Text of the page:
Thursday, June 11, 2009

The supply of pie

Some ideas stand out for being easy to understand, easy to put into few words, and incredibly useful for people who are trying to explain how the world works to other people who lack common sense. (Greg Mankiw organized his best-selling Principles of Economics around ten such ideas, which are humorously described here.)

I suspect that the biggest success story in the spread of such ideas is supply-and-demand. It's hard to know how many people really get it, but almost everyone is as least vaguely understands that the price of gas has something to do with how much gas there is to go 'round.

Here is the next up-and-coming crucial economics concept for the voting public: The-size-of-the-pie-and-how-you-cut-it-up. The supply of pie vs how you cut it is an abbreviation for a pie-adigm with several key points:
  • One way to measure the success of an economy is to look at the "size of the pie." To do this, you might look at the GDP, or some other measure of everyone's total earnings.
  • A very different way to measure the success of an economy is to look at how "fair" things are; how is the pie being cut up? How rich are the rich and how poor are the poor, not in absolute terms, but by comparison to each other?
  • Many controversial economic policies are policies that either increase the "size of the pie" at the expense of "fairness" or increase "fairness" while decreasing the "size of the pie."
One pie-controversial policy question concerns international free trade. Economists widely agree that removing international trade restrictions usually increases the size of each nation's pie, but that free trade often increases income inequality.

Another pie-controversial issue is redistributive taxation. When we pay taxes which are spent on medicare, social security, and welfare programs, we are increasing equality. But economists widely agree that such taxes (at least at high levels) substantially reduce size of the national pie. The famous diagram illustrating this is the Laffer curve (made fun of here).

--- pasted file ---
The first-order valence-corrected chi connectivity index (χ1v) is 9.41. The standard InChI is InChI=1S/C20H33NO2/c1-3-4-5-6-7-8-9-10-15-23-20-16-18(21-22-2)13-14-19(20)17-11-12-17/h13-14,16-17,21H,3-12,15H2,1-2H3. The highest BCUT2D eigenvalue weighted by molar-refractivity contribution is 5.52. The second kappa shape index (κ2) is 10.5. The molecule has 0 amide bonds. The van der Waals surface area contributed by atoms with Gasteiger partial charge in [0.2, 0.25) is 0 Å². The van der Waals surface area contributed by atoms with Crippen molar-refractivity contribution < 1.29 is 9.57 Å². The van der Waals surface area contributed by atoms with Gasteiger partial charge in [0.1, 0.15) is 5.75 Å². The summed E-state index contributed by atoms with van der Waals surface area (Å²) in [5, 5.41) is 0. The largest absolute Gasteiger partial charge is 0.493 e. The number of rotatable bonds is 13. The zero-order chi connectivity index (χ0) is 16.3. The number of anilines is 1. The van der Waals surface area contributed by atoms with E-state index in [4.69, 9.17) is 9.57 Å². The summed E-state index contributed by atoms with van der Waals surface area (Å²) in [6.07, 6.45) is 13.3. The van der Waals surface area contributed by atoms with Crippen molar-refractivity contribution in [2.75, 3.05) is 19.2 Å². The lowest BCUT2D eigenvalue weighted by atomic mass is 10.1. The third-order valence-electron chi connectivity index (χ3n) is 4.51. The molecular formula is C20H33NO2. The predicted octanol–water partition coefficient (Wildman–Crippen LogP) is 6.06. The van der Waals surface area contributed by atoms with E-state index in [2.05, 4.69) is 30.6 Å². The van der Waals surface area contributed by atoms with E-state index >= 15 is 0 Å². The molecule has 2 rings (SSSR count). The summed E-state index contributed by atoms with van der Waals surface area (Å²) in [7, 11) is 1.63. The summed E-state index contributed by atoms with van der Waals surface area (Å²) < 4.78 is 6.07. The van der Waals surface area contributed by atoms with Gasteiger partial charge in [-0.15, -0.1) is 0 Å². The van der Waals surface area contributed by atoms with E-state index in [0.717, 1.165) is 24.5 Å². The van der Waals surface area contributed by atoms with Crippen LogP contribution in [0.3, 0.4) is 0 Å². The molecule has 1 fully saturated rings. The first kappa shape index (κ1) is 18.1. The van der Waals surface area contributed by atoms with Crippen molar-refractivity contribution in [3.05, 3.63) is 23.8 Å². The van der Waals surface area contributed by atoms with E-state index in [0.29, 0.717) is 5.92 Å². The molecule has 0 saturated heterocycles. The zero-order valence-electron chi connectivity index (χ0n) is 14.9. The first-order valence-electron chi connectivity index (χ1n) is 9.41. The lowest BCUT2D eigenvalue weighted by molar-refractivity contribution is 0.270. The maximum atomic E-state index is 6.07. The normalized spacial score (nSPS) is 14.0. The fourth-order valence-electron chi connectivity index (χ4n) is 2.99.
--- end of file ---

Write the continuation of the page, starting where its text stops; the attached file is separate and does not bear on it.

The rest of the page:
Once you are good at identifying the pie size-vs-distribution trade-off inherent in policy questions, you can understand the motivation behind brilliant paired policy proposals such as this one: Allow free trade and raise redistributive taxes at the same time, just enough to correct for the inequality introduced by trade, but not enough to eliminate the increase in the size of the pie that came from free trade.

The supply and distribution of pie is at the heart of the clash between conservatives and liberals over economic policy. Conservatives tend to focus on the size of the pie. The pie grows with lower taxes, freer trade, fewer regulations in general. Liberals tend to focus on how the pie is cut, making sure that everyone gets a fair share. Socialist libertarians care about everyone getting a fair share, but are very careful about how to go about achieving this so not to hurt the overall size of the pie any more than absolutely necessary.


Blogger Mama JJ said...

Darn. I thought you were going to talk about REAL pie!

11:18 AM  
Anonymous Anonymous said...

Don't we all want a piece of pie by and by?

6:58 PM  

Post a Comment

Links to this post:

Create a Link

<< Home